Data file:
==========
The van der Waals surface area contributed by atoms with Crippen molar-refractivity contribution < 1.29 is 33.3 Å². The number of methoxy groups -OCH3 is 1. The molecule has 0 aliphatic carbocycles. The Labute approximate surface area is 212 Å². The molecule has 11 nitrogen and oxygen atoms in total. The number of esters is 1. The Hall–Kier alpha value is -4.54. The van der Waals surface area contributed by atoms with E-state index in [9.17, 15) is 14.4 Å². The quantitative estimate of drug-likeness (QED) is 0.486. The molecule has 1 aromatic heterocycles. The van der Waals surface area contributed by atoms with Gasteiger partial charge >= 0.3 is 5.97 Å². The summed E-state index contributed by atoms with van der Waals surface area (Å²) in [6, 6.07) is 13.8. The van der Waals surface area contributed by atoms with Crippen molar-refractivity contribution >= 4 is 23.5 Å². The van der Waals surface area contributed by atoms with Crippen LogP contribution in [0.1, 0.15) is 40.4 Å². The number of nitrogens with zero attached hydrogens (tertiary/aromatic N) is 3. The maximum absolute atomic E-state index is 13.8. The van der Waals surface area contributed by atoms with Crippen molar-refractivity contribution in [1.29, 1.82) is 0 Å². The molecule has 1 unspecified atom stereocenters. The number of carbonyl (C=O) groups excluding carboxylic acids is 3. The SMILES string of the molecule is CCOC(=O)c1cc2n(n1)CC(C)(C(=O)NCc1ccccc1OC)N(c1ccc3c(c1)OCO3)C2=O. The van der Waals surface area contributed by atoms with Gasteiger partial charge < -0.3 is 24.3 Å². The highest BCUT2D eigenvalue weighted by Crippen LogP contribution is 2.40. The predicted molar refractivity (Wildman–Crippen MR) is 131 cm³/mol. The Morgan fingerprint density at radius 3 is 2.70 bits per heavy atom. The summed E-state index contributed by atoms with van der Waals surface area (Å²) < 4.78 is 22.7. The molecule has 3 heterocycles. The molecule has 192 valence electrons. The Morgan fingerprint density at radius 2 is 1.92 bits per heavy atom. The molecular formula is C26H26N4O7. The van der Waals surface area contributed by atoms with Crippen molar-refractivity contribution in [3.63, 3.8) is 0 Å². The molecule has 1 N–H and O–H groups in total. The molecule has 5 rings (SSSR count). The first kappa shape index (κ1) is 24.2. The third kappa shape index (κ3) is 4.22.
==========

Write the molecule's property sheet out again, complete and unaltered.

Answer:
The van der Waals surface area contributed by atoms with Crippen molar-refractivity contribution < 1.29 is 33.3 Å². The number of methoxy groups -OCH3 is 1. The molecule has 0 aliphatic carbocycles. The Labute approximate surface area is 212 Å². The molecule has 11 nitrogen and oxygen atoms in total. The number of esters is 1. The Hall–Kier alpha value is -4.54. The van der Waals surface area contributed by atoms with E-state index in [9.17, 15) is 14.4 Å². The quantitative estimate of drug-likeness (QED) is 0.486. The molecule has 1 aromatic heterocycles. The van der Waals surface area contributed by atoms with Gasteiger partial charge >= 0.3 is 5.97 Å². The summed E-state index contributed by atoms with van der Waals surface area (Å²) in [6, 6.07) is 13.8. The van der Waals surface area contributed by atoms with Crippen molar-refractivity contribution >= 4 is 23.5 Å². The van der Waals surface area contributed by atoms with Crippen LogP contribution in [0.1, 0.15) is 40.4 Å². The number of nitrogens with zero attached hydrogens (tertiary/aromatic N) is 3. The maximum absolute atomic E-state index is 13.8. The van der Waals surface area contributed by atoms with Crippen molar-refractivity contribution in [1.29, 1.82) is 0 Å². The molecule has 1 unspecified atom stereocenters. The number of carbonyl (C=O) groups excluding carboxylic acids is 3. The SMILES string of the molecule is CCOC(=O)c1cc2n(n1)CC(C)(C(=O)NCc1ccccc1OC)N(c1ccc3c(c1)OCO3)C2=O. The van der Waals surface area contributed by atoms with Gasteiger partial charge < -0.3 is 24.3 Å². The highest BCUT2D eigenvalue weighted by Crippen LogP contribution is 2.40. The predicted molar refractivity (Wildman–Crippen MR) is 131 cm³/mol. The Morgan fingerprint density at radius 3 is 2.70 bits per heavy atom. The summed E-state index contributed by atoms with van der Waals surface area (Å²) < 4.78 is 22.7. The molecule has 3 heterocycles. The molecule has 192 valence electrons. The Morgan fingerprint density at radius 2 is 1.92 bits per heavy atom. The molecular formula is C26H26N4O7. The van der Waals surface area contributed by atoms with Crippen molar-refractivity contribution in [3.63, 3.8) is 0 Å². The molecule has 1 N–H and O–H groups in total. The molecule has 5 rings (SSSR count). The first kappa shape index (κ1) is 24.2. The third kappa shape index (κ3) is 4.22.